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Keeping your Pet Healthy
9/1/2020 1:00:00 PM

Keeping your Pet Healthy

As much as you love your pet, as connected as you feel to them, you can’t read their mind. And since pets can’t talk, it can be difficult to detect when they aren’t feeling well. So how do you know when they need to see a veterinarian? 

"Not only can your pet not tell you if they have a health problem, most species instinctively hide their symptoms because they do not want to appear injured or weak,” explains Dr. Jae Chang, veterinarian with Prien Lake Animal Hospital.

Dr. Chang says although warning signs and symptoms of a health problem vary between species, there are some changes that can signal a potential health problem in the most common household pets, dogs and cats. These include: 

  • Change in eating habits
  • Drinking a lot more or less than usual
  • Difficult or rapid breathing
  • Vomiting 
  • Changes in "bathroom” habits
  • Rashes or other skin or hair changes
  • Lethargy or lack of energy
  • Poor balance or difficulty walking
  • Irritated, watery or red eyes
  • Whining or wincing
  • Aggressiveness 
  • Other unusual behavior

While knowing these symptoms can be useful, if you are concerned about your pet’s health at any time, it’s best to take them to see a veterinarian,” says Dr. Chang. 

The challenge of identifying health problems in a pet is the reason routine veterinary care is essential to helping pets live a long, healthy life, according to Dr. Chang. 

He provides these general guidelines for veterinary care:

Annual Health Exams

Pets age more quickly than humans, making annual exams even more critical for preventing disease, injury, and pain. By establishing a baseline medical history for your pet, your veterinarian will be able to identify any abnormal changes in your pet’s health and begin treatment right away. Older pets may need more frequent exams.


Just like human children, kittens, puppies, and several other types of pets need a variety of shots to protect them from potentially fatal diseases. Vaccinations can start as early as six weeks for some, and re-vaccinations are needed for certain diseases. Your veterinarian will be able to give you the best vaccination schedule for your pet.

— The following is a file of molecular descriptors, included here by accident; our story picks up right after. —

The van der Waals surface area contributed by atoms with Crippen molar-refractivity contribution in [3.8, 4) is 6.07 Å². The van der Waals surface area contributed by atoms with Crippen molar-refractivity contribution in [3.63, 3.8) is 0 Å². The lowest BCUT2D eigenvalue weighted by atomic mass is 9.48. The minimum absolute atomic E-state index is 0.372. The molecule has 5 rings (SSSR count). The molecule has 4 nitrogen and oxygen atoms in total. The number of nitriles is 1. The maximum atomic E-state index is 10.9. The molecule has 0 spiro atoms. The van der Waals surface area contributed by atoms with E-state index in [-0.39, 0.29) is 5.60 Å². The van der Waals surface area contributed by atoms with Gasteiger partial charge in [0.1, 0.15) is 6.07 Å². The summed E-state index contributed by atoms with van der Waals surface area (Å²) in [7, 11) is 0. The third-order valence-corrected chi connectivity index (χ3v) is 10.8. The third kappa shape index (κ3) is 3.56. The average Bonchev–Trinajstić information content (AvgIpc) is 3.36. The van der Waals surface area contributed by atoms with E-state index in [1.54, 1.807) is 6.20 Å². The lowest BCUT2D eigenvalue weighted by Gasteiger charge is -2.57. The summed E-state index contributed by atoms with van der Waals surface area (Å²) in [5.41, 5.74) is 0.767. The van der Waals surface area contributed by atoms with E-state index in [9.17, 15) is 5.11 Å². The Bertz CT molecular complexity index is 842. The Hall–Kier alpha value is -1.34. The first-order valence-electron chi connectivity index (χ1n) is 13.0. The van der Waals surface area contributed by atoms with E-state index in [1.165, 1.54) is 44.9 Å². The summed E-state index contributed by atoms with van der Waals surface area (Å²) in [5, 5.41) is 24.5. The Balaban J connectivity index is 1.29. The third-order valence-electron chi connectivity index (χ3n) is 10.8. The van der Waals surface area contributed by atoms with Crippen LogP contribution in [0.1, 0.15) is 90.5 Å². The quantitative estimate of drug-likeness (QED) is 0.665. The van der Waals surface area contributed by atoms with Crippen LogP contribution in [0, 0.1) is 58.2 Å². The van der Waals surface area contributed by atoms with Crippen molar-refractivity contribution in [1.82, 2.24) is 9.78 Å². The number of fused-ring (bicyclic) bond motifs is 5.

Spay or Neuter
In addition to preventing unwanted litters, spaying (females) or neutering (males) also has health benefits. These procedures may help modify behaviors that can make animals restless or aggressive and can even help prevent some cancers and other diseases. Depending on the species, this procedure can be done as early as eight weeks of age. 

Heartworm Prevention
Heartworm disease can be fatal, so prevention is essential.  Your pet should be given a blood test for heartworms at least once a year. Although heartworm disease occurs more frequently in dogs, other animals can contract them, too.  We recommend your dog, cat, or ferret be given a heartworm preventative all year.

Flea and Tick Prevention
Fleas and ticks are not just irritating to your pet; they also carry many dangerous diseases. Your vet can provide the treatment and products to protect your pet and advise you on how to safely treat infestations in your home and yard.

Dental Exams
Dental exams are performed during annual health checkups to help prevent tooth decay, bad breath, gum disease, and infections that can lead to major illness and discomfort. Animals should get their teeth cleaned, just like people. Your veterinarian will be able to make individual recommendations based on their evaluation of your pet.

For more information about pet care, call Prien Lake Animal Hospital at 474-1526 or visit PrienLakeAnimalHospital.com. 

Posted by: Kristy Armand | Submit comment | Tell a friend


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